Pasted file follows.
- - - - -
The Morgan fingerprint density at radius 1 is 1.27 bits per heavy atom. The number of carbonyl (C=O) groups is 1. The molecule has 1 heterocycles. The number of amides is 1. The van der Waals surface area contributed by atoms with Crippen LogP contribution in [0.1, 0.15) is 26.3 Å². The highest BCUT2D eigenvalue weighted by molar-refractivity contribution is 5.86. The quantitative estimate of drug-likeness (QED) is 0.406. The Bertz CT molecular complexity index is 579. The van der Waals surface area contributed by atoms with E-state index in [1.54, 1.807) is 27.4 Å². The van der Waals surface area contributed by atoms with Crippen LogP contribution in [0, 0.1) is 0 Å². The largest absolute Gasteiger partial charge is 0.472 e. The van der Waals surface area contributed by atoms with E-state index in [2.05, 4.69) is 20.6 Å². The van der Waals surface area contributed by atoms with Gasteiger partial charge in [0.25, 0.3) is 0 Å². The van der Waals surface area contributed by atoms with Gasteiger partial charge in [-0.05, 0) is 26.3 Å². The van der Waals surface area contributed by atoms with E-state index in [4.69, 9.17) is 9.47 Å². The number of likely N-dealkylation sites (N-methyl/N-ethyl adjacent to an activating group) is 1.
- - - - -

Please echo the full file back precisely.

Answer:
The Morgan fingerprint density at radius 1 is 1.27 bits per heavy atom. The number of carbonyl (C=O) groups is 1. The molecule has 1 heterocycles. The number of amides is 1. The van der Waals surface area contributed by atoms with Crippen LogP contribution in [0.1, 0.15) is 26.3 Å². The highest BCUT2D eigenvalue weighted by molar-refractivity contribution is 5.86. The quantitative estimate of drug-likeness (QED) is 0.406. The Bertz CT molecular complexity index is 579. The van der Waals surface area contributed by atoms with E-state index in [1.54, 1.807) is 27.4 Å². The van der Waals surface area contributed by atoms with Crippen LogP contribution in [0, 0.1) is 0 Å². The largest absolute Gasteiger partial charge is 0.472 e. The van der Waals surface area contributed by atoms with E-state index in [2.05, 4.69) is 20.6 Å². The van der Waals surface area contributed by atoms with Gasteiger partial charge in [0.25, 0.3) is 0 Å². The van der Waals surface area contributed by atoms with Gasteiger partial charge in [-0.05, 0) is 26.3 Å². The van der Waals surface area contributed by atoms with E-state index in [4.69, 9.17) is 9.47 Å². The number of likely N-dealkylation sites (N-methyl/N-ethyl adjacent to an activating group) is 1.